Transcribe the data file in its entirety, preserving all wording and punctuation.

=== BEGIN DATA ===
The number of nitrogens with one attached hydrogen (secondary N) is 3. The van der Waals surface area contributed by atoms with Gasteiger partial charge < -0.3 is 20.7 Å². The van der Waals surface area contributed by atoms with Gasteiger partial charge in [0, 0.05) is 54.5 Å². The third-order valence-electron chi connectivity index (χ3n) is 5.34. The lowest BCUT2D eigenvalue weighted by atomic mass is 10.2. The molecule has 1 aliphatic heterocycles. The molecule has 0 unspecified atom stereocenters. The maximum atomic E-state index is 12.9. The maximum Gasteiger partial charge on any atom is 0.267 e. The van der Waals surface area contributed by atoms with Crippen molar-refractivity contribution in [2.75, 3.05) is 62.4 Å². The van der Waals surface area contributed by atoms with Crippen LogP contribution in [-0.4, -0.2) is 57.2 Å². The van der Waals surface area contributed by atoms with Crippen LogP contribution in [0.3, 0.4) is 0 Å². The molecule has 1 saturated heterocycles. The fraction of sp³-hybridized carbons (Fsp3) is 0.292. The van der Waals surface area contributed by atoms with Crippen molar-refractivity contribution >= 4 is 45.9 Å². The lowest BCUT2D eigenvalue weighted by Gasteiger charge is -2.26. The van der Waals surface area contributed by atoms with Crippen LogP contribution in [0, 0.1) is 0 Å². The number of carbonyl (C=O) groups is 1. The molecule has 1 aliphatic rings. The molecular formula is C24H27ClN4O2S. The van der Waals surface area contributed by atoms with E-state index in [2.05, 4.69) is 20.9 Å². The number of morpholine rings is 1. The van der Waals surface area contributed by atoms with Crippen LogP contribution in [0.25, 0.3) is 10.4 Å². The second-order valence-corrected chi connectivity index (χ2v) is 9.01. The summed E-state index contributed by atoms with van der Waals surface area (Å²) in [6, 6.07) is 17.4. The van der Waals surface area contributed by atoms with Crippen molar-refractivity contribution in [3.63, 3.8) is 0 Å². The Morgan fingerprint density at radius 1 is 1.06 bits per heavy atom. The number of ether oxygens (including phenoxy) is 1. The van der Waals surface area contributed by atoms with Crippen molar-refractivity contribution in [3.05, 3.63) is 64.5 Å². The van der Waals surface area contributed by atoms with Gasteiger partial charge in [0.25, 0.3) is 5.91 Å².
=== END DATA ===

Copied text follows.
The number of nitrogens with one attached hydrogen (secondary N) is 3. The van der Waals surface area contributed by atoms with Gasteiger partial charge < -0.3 is 20.7 Å². The van der Waals surface area contributed by atoms with Gasteiger partial charge in [0, 0.05) is 54.5 Å². The third-order valence-electron chi connectivity index (χ3n) is 5.34. The lowest BCUT2D eigenvalue weighted by atomic mass is 10.2. The molecule has 1 aliphatic heterocycles. The molecule has 0 unspecified atom stereocenters. The maximum atomic E-state index is 12.9. The maximum Gasteiger partial charge on any atom is 0.267 e. The van der Waals surface area contributed by atoms with Crippen molar-refractivity contribution in [2.75, 3.05) is 62.4 Å². The van der Waals surface area contributed by atoms with Crippen LogP contribution in [-0.4, -0.2) is 57.2 Å². The van der Waals surface area contributed by atoms with Crippen LogP contribution in [0.3, 0.4) is 0 Å². The molecule has 1 saturated heterocycles. The fraction of sp³-hybridized carbons (Fsp3) is 0.292. The van der Waals surface area contributed by atoms with Crippen molar-refractivity contribution >= 4 is 45.9 Å². The lowest BCUT2D eigenvalue weighted by Gasteiger charge is -2.26. The van der Waals surface area contributed by atoms with Crippen LogP contribution in [0, 0.1) is 0 Å². The number of carbonyl (C=O) groups is 1. The molecule has 1 aliphatic rings. The molecular formula is C24H27ClN4O2S. The van der Waals surface area contributed by atoms with E-state index in [2.05, 4.69) is 20.9 Å². The number of morpholine rings is 1. The van der Waals surface area contributed by atoms with Crippen LogP contribution in [0.25, 0.3) is 10.4 Å². The second-order valence-corrected chi connectivity index (χ2v) is 9.01. The summed E-state index contributed by atoms with van der Waals surface area (Å²) in [6, 6.07) is 17.4. The van der Waals surface area contributed by atoms with Crippen molar-refractivity contribution in [3.63, 3.8) is 0 Å². The Morgan fingerprint density at radius 1 is 1.06 bits per heavy atom. The number of ether oxygens (including phenoxy) is 1. The van der Waals surface area contributed by atoms with Crippen molar-refractivity contribution in [3.05, 3.63) is 64.5 Å². The van der Waals surface area contributed by atoms with Gasteiger partial charge in [0.25, 0.3) is 5.91 Å².